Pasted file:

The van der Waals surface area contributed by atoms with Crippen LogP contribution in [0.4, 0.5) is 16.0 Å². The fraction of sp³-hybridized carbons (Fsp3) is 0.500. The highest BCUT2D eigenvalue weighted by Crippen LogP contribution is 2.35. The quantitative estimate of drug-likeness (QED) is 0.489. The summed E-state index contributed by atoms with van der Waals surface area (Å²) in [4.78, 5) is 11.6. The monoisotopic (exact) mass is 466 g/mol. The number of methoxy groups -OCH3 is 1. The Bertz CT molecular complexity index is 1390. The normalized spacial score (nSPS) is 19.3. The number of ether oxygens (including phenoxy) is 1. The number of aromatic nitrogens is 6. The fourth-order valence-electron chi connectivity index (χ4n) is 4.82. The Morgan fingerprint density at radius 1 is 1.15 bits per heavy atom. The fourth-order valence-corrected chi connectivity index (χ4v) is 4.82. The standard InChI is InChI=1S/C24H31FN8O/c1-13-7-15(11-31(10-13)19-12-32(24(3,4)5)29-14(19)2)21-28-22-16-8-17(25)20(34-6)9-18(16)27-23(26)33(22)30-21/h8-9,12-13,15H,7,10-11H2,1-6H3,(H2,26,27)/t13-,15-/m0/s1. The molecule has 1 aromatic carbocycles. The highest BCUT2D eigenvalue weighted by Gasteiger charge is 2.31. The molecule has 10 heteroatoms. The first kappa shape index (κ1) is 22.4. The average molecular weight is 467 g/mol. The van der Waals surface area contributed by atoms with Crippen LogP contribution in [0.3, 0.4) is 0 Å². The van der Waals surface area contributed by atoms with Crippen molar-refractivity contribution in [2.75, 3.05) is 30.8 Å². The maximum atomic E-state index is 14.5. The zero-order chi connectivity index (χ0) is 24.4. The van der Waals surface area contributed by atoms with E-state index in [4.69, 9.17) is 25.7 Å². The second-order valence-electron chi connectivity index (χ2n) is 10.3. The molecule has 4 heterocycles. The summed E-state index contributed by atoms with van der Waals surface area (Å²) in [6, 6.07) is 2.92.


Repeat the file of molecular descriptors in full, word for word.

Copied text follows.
The van der Waals surface area contributed by atoms with Crippen LogP contribution in [0.4, 0.5) is 16.0 Å². The fraction of sp³-hybridized carbons (Fsp3) is 0.500. The highest BCUT2D eigenvalue weighted by Crippen LogP contribution is 2.35. The quantitative estimate of drug-likeness (QED) is 0.489. The summed E-state index contributed by atoms with van der Waals surface area (Å²) in [4.78, 5) is 11.6. The monoisotopic (exact) mass is 466 g/mol. The number of methoxy groups -OCH3 is 1. The Bertz CT molecular complexity index is 1390. The normalized spacial score (nSPS) is 19.3. The number of ether oxygens (including phenoxy) is 1. The number of aromatic nitrogens is 6. The fourth-order valence-electron chi connectivity index (χ4n) is 4.82. The Morgan fingerprint density at radius 1 is 1.15 bits per heavy atom. The fourth-order valence-corrected chi connectivity index (χ4v) is 4.82. The standard InChI is InChI=1S/C24H31FN8O/c1-13-7-15(11-31(10-13)19-12-32(24(3,4)5)29-14(19)2)21-28-22-16-8-17(25)20(34-6)9-18(16)27-23(26)33(22)30-21/h8-9,12-13,15H,7,10-11H2,1-6H3,(H2,26,27)/t13-,15-/m0/s1. The molecule has 1 aromatic carbocycles. The highest BCUT2D eigenvalue weighted by Gasteiger charge is 2.31. The molecule has 10 heteroatoms. The first kappa shape index (κ1) is 22.4. The average molecular weight is 467 g/mol. The van der Waals surface area contributed by atoms with Crippen LogP contribution in [0.3, 0.4) is 0 Å². The van der Waals surface area contributed by atoms with Crippen molar-refractivity contribution in [2.75, 3.05) is 30.8 Å². The maximum atomic E-state index is 14.5. The zero-order chi connectivity index (χ0) is 24.4. The van der Waals surface area contributed by atoms with E-state index in [4.69, 9.17) is 25.7 Å². The second-order valence-electron chi connectivity index (χ2n) is 10.3. The molecule has 4 heterocycles. The summed E-state index contributed by atoms with van der Waals surface area (Å²) in [6, 6.07) is 2.92.